If I were to describe the tone, which of course isn’t possible, it would be something near a high-range tuba being patched through a synthesiser. It sounds like a sphere, although not quite like a sphere, like an ellipse or a sine wave. I just know it’s something round. The word ‘plump’ comes to mind a lot whilst listening to it, and I think that if John Petrucci’s guitar tone from Dream Theater was a slice of chocolate cake, then the fretless bass tone on Kindly Bent to Free Us is like a soft meringue. Not the shitty hard ones you buy in supermarkets, the stuff when it’s freshly made and the chef has just lightly blowtorched the top so the skin is ever so crisp, yet it’s closer to marshmallow than meringue. Actually, no, marshmallow is probably closer, since this doesn’t really have a crisp skin, it’s just pure roundness, but meringue tastes and feels so much better than marshmallow, and I’m trying to sound elegant and shit, so meringue it is. I’m rambling.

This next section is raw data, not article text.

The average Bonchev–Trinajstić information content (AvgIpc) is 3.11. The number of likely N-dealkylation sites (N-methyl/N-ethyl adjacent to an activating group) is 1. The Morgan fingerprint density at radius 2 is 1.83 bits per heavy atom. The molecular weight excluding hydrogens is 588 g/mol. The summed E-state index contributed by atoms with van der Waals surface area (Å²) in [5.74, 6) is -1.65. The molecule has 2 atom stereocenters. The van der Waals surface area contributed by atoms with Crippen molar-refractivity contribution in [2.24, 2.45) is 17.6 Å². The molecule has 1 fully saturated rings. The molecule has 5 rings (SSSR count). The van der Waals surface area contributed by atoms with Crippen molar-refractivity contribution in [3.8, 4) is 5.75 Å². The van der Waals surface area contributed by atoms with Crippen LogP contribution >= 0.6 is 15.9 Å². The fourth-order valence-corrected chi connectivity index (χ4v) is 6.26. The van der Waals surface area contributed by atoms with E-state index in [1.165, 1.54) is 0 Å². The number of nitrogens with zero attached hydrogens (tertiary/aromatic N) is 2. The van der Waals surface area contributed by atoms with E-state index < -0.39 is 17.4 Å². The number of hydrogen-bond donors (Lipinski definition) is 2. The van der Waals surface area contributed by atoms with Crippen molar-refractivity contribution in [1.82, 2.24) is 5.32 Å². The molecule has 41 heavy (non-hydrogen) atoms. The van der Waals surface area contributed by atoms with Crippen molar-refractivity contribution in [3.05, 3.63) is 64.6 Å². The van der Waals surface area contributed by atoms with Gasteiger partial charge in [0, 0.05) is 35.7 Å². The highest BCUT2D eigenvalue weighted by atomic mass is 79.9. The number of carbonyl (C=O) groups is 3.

But to be honest, I’m not sure if this tone is beneficial to Kindly Bent to Free Us as a whole. Sure, there are times when it’s insanely cool and it really raises the music up a lot, like during “The Lion’s Roar”, when the bass is popping up and down under the lead riff, giving it this wonderfully bouncy and upbeat feeling, really making the song quite a happy and fun one to listen to. The same style comes back again in “Holy Fallout”, but there are other times, like during the opener, that I feel Cynic are trying to connect at an emotional level, and I just can’t feel anything when there’s a tuba fart constantly playing over everything.